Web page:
Jan Carlzon was C.E.O. of S.A.S., the Swedish national airline, which he has been widely credited for saving. One of his most famous legacy was the concept of identifying and performing on the “Moments of Truth” that S.A.S. employees would have with their customers. Following him, the company had 50’000 such moments/day.
We, as leaders, are presented with such crucial opportunities, with our clients and customers but also with our subordinates.
I remember having failed miserably at such a unique moment, when I was the Chairman of the Board of the Tourist Office of the ski resort where I live. One of my famously inappropriate jokes had in fact the potential to be taken as sexist and had been felt as such. When I left my office, I confusedly noted a sort of cold wind blowing but didn’t pay attention. It is only when I got home that my then wife, a bit upset by his boldness said: “Your first year apprentice, Vivian, demands that you call him back immediately… Maybe should you explain to him that you are the Chairman…” I called him back: “You f…… up again!” he said. “Do you realize what you said and how it came across?” I fell from my chair, realizing my mistake and the damning impact it had had. I discussed with him of a meaningful way to recover and profusely thanked him. The 1st year apprentice saved the Chairman of the Board on that day (and many times after;)
I never forgot an incredible meeting in a Nordic country. Traditional boardroom (intimidating with a long oval table), all executive board members present and a bit of a condescending moment in the middle of a long day: “Let’s invite some of the youngsters to present their projects. It will motivate them and reduce the Power Distance”… You bet! The timings were not respected so we started their session two hours late, meaning the young employees did not even have lunch. When the first one started, a forest of opened laptops suddenly blossomed in front of him. No questions were asked and the project was adopted. The next two passed, desperately trying other tactics (aggression, provocation, silence) without getting neither respect nor attention. I let you imagine what they shared with their colleagues about their Moment of Truth with the Board…
I remember a mini MBA I was delivering for a large multinational, years ago. The head of the Corporate University was adamant that there should be “project work” during those two weeks to be presented in front of the Board during a closing event… For those of you who still undergo such kind of programs, my deep sympathies and to those designing them: you are not original at all. IMD has invented this more than 40 years ago and this is completely passé!!! During the 5 years I ran that program, I have failed to convince both the Director and the Board to let go of these ridiculous “school masters vs school boys and school girls sessions” where an amazing amount of time was lost, not learning, sharing or building but preparing PowerPoint and other Excel simulations… And when the D Day came, the anxiety, the fear, the distance between the hierarchical ranks were such a value destruction that it felt like we were ruining the whole program investment! Those Moments of Truth could have been so different!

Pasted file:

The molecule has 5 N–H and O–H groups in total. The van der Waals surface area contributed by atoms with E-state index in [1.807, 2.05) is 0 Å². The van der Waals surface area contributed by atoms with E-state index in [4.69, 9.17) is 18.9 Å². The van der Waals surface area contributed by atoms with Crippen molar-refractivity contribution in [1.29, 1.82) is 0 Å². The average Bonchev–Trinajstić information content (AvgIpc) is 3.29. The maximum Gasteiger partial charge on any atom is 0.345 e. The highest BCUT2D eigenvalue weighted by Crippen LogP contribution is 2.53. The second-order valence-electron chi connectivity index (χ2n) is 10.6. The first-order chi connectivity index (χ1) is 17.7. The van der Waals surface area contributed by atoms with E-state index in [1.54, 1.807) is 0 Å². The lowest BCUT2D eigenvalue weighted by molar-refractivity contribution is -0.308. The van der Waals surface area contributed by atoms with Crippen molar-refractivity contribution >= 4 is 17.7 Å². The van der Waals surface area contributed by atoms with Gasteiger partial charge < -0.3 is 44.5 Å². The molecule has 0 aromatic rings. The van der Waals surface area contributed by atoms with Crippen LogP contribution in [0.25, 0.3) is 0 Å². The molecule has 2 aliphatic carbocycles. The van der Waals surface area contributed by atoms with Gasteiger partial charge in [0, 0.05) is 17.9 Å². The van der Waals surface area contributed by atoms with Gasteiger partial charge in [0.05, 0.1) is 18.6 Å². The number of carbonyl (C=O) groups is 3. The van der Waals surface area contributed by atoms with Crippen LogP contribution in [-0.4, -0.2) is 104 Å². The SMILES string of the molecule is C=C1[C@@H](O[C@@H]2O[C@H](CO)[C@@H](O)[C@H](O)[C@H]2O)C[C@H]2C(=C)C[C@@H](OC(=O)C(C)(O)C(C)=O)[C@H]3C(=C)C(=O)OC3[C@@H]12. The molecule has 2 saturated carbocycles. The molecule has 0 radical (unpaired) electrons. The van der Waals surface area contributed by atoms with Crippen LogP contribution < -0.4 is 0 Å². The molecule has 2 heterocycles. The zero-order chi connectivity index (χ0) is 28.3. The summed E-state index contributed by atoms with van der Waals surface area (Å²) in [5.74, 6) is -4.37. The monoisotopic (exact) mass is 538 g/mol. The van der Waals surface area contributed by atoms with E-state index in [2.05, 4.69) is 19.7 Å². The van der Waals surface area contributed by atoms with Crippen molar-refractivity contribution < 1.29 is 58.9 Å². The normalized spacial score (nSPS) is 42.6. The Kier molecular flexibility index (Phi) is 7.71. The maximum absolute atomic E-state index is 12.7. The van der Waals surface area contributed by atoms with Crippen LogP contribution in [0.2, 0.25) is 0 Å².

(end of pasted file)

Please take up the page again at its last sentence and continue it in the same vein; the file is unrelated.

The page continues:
Honesty, transparency and fearless environment emerge through the uncompromising behaviours of the leaders. But a few processes may help. A relatively old H.B.R. article (2002), written by a C.E.O. (Ginger Graham) suggests that “If you want honesty, break some rules”:
- Get rid of your costly and bureaucratic employees surveys: What about getting real information in real time instead? In her practice, each executive was assigned a coach from “deep inside the organization. These coaches were trained to ask questions and gather very specific information about executives openness and honest communication”. Those coaches would encourage those employees talking to them to join them in a discussion with the executive in question.
- Trade truths for solutions: Rather than a potentially threatening (for both sides) “Let’s clean the dirty laundry” session (read feedback session) between an executive and an audience, what about the senior sharing “what prevents them from sleeping” and ask participants for their ideas and solutions. Sometimes a feedback session between an exec and a crowd may turn into accusations/retaliation, “rebellious child vs parent” attitude. But when an executive is honest and transparent about “what prevents him from sleeping” and invites his colleagues to share their thoughts and solutions, rapidly the ambiance changes to an adult-adult dialogue.
- Stories are more powerful than data: Because “Nature abhors a vacuum”, stories will rapidly fill the gap. As Tim Wilson, a University of Virginia psychologist says, “Stories are more powerful than data…because they allow individuals to identify emotionally with ideas and people they might otherwise see as ‘outsiders.” Now this can also play against us when stories are negative. Each “Moment of Truth”, is a stone to the story which will be built about you. We can not prevent nor control stories that are spread about us. We can only build “counter stories” through our honest, transparent and fearless behaviour.
Going back to our young apprentice who, aged 17, courageously decided to “take on the chairman” for his own good, how many Vivian are we preventing to speak to us honestly, about our shortcomings and blind spots? It is only by lowering our guard, show a certain vulnerability, reducing the distance that we will encourage them to support us!
I hope you will try one of Ginger’s Graham recipes… Enjoy the “Moments of Truth” of your Leadership Journey!